This is another end-of-year “Best” lists.
I’m adding this list to ALL MY 2019 “BEST” LISTS IN ONE PLACE!
Here are my choices:
To start off, you want to follow all these folks on Twitter and, if you’re not on Twitter, go to their Twitter page and then click on links to their blogs. They share incredible resources:
I recommend ELL tchrs follow @ValentinaESL @MsSalvac @emilyfranESL @TanELLclassroom @TeachingEnglish @Toppel_ELD @JennyVo15 @MrsSaid17 @stfleenor @CindyGarciaTX @Jechev @WIDAConsortium @ColorinColorado @WOCinELT @carlota_holder @irina_mcgrath @michelleshory
— Larry Ferlazzo (@Larryferlazzo) August 26, 2019
Charlala is an exceptionally creative use of tech to create a language-learning game. You can read a review of it here, and I’ve embeded one of their explanatory videos below. As creative as it is, though, it seems to me its ideas can be applied just as easily to a classroom game with students having mini-whiteboards and the teacher having a doc cam. However, I can also see the added “coolness” factor of using tech for students, and I also am open to being told I’m missing something. I’m still adding it to The Best Websites For Creating Online Learning Games.
Carol Salva’s blog is filled with tons of great posts and a podcast for teachers of ELLs.
I really like the speaking strategy shared in this new video from Edutopia. It’s a nice modification of the Three Two One speaking activity. I’m adding it to The Best Sites To Practice Speaking English.
How We Can Fairly Assess English Learners is by Valentina Gonzalez. I’m adding it to The Best Resources On “Differentiated Grading” For English Language Learners.
How to Use ‘Gaps’ in Communicative Activities is from The Barefoot TEFL Teacher. I’m adding it to The Best Online Resources For “Information Gap” Activities.
25 ideas for using unit word lists in the classroom is from Oxford University Press. I’m adding it to The Best Sites Where ELL’s Can Learn Vocabulary.
Reading in Any Language Improves Reading Levels in English is from Language Magazine. I’m adding it to The Best Resources Explaining Why We Need To Support The Home Language Of ELLs.
Back to school – my top tips for the new academic year is by DR GIANFRANCO CONTI. I’m adding it to The Best Resources For Planning The First Day Of School.
13 GRAMMAR GAMES AND ACTIVITIES FOR FUN LEARNING is from English Teaching 101. I’m adding it to The Best Ideas For Using Games In The ESL/EFL/ELL Classroom.
This is a great video from the British Council though, unfortunately, it’s only published on Facebook. Many schools block Facebook, so it couldn’t be shown to students in class (unless it was downloaded). The article it’s built from, however, could certainly be read by students – How to use books to learn a foreign language:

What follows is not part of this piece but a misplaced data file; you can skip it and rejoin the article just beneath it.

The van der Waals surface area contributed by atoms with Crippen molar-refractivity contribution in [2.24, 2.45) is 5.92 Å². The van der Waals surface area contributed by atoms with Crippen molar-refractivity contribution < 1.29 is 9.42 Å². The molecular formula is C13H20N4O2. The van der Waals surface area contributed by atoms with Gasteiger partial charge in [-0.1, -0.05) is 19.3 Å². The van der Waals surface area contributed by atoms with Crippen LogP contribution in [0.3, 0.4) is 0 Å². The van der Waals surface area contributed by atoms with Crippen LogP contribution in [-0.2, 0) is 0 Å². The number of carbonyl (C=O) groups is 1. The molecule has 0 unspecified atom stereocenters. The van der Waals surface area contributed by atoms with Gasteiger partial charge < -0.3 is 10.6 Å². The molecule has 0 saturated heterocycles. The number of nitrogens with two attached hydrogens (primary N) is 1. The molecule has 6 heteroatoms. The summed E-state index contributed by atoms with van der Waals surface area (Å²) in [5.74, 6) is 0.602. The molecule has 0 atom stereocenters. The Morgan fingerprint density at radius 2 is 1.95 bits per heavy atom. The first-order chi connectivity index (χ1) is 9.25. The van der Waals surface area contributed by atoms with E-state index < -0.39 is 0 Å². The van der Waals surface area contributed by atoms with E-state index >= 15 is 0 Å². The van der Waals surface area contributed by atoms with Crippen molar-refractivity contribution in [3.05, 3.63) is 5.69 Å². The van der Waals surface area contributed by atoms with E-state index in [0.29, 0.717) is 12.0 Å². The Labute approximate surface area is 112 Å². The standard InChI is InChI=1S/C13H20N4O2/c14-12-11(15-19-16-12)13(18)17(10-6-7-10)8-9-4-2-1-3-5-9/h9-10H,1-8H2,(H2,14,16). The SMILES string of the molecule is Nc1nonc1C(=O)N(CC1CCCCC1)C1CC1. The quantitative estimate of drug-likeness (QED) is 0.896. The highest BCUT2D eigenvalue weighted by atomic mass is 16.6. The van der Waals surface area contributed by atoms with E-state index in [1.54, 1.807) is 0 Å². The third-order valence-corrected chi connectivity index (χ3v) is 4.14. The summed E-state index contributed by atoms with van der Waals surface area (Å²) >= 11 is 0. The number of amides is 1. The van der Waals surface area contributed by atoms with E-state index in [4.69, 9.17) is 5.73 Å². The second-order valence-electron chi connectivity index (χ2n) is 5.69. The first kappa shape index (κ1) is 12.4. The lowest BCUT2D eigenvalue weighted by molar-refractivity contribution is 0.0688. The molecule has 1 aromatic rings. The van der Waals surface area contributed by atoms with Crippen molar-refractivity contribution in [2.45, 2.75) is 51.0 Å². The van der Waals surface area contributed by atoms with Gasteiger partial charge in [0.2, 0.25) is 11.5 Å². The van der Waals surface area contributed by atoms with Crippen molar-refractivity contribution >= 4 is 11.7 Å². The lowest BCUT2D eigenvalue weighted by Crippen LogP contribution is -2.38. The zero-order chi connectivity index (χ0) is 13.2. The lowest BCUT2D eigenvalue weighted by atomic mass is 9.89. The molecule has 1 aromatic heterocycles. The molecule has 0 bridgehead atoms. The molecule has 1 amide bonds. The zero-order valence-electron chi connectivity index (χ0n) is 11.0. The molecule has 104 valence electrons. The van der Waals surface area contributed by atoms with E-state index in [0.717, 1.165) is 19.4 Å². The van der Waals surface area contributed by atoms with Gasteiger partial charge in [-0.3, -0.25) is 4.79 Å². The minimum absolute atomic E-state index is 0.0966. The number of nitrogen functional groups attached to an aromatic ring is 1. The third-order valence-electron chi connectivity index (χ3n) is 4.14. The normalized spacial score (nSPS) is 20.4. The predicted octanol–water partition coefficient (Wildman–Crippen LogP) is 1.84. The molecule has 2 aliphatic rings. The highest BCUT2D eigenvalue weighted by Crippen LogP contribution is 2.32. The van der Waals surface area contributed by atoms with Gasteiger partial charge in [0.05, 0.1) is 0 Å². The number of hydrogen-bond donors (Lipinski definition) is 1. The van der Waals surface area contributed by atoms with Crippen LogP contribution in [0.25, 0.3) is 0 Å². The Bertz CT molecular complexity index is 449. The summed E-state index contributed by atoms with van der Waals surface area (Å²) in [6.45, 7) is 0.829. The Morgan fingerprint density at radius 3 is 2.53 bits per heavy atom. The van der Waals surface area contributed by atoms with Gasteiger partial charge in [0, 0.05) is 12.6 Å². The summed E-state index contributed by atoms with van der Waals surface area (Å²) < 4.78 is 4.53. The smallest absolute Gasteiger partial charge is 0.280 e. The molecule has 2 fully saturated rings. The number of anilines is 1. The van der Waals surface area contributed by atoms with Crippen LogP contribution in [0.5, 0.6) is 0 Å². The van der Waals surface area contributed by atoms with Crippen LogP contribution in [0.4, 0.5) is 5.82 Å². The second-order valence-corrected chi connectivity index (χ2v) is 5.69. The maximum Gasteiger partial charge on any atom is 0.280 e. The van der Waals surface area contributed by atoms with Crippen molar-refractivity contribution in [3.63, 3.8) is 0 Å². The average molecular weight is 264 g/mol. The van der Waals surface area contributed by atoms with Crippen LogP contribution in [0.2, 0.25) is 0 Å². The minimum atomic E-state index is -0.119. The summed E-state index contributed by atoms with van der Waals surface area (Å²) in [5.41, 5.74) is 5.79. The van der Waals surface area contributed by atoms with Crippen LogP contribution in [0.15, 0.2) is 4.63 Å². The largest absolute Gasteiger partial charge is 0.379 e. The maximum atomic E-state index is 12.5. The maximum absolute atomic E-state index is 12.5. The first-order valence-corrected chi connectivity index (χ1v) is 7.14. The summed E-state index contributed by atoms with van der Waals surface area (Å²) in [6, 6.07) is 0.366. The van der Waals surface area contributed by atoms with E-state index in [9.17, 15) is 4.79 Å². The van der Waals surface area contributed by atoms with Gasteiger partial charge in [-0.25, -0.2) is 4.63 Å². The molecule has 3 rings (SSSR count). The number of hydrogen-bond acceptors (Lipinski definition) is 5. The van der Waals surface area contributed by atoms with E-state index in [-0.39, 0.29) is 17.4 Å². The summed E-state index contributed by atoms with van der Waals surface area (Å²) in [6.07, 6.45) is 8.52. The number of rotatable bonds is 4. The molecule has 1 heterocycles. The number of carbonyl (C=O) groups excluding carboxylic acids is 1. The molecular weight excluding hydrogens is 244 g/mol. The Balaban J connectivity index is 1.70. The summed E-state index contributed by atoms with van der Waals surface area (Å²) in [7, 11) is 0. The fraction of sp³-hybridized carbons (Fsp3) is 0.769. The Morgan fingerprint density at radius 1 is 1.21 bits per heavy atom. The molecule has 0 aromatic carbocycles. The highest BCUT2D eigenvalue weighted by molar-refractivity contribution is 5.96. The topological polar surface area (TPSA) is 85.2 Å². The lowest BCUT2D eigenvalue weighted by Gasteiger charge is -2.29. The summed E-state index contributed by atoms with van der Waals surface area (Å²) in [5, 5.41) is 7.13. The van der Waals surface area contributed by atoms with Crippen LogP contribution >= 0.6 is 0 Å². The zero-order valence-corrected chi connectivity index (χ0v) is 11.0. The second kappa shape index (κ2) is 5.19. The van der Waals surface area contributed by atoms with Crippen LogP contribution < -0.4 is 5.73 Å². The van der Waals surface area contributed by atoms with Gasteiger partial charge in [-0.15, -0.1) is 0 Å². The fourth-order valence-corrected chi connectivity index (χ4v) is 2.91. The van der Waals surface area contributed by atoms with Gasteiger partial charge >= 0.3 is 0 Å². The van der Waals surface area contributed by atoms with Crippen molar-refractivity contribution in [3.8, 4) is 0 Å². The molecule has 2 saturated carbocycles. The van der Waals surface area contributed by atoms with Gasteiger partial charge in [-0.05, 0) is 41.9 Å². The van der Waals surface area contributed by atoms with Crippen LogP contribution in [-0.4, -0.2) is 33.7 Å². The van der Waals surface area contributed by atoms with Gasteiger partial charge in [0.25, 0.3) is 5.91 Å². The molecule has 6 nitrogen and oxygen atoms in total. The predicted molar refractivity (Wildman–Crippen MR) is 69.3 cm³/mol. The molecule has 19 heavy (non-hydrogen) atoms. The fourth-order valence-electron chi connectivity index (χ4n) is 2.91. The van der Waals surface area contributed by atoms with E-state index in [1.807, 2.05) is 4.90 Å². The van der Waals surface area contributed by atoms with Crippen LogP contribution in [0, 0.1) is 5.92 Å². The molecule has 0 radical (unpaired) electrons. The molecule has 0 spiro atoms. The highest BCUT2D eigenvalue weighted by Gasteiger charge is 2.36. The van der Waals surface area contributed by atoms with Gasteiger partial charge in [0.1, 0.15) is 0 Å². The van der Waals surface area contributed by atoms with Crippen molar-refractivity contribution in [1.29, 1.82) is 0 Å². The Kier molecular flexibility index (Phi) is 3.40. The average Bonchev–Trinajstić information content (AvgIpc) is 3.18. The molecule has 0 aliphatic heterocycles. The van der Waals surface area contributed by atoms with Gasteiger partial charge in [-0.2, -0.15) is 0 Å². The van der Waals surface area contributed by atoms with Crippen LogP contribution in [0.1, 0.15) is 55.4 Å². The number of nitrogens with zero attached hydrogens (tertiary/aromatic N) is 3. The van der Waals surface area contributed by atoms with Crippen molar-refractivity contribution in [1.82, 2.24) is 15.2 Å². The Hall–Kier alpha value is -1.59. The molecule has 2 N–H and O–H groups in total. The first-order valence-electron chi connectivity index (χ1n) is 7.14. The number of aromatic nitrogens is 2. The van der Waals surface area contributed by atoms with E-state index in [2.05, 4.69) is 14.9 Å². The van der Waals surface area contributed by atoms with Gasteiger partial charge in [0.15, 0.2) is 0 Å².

New data from FL: What happens to the educational achievement of American kids when there is a large influx to their school of immigrants who don’t speak English? Nothing. Or maybe a small boost. ($) https://t.co/NBZ63ajh41
— Daniel Willingham (@DTWillingham) August 16, 2019
WexLang is an intriguing site that lets you upload texts to read alone or with others, and it includes the ability to translate the text.
First Week of School Activities with ELs at the Heart is by Valentina Gonzalez. I’m adding it to The Best Resources For Planning The First Day Of School.
EFL Classroom 2.0 is a great site that I’ve posted about countless times. Its founder, David Deubelbeiss is closing it down. But it’s not over! David has now opened up a new site called ELT Buzz. David is great, and I’m sure his new site will be, too.
Games4ESL is a neat YouTube video with…videos that can be used as games. I’m adding it to The Best Ideas For Using Games In The ESL/EFL/ELL Classroom.
‘Why don’t you speak Spanish?’: For Julián Castro and millions of Latinos, the answer is not so simple is from The Washington Post. I’m adding it to The Best Resources Explaining Why We Need To Support The Home Language Of ELLs.
BeeLinguaApp is a neat reading app that shows texts side-by-side in two languages. Here are a few similar resources:
A Culturally Responsive Guide to Fostering the Inclusion of Immigrant Origin Students is from Re-imagining Migration. I’m adding it to The Best Resources About “Culturally Responsive Teaching” & “Culturally Sustaining Pedagogy” – Please Share More!
The English Channel is a new site from The British Council and is filled with interactive videos.
Six collaborative games for competitive English language classrooms is from The British Council. I’m adding it to The Best Ideas For Using Games In The ESL/EFL/ELL Classroom.
Station Rotation in World Language Classes is from Edutopia. I’m adding it to The Best Resources For Planning “Learning Stations” – Please Add More.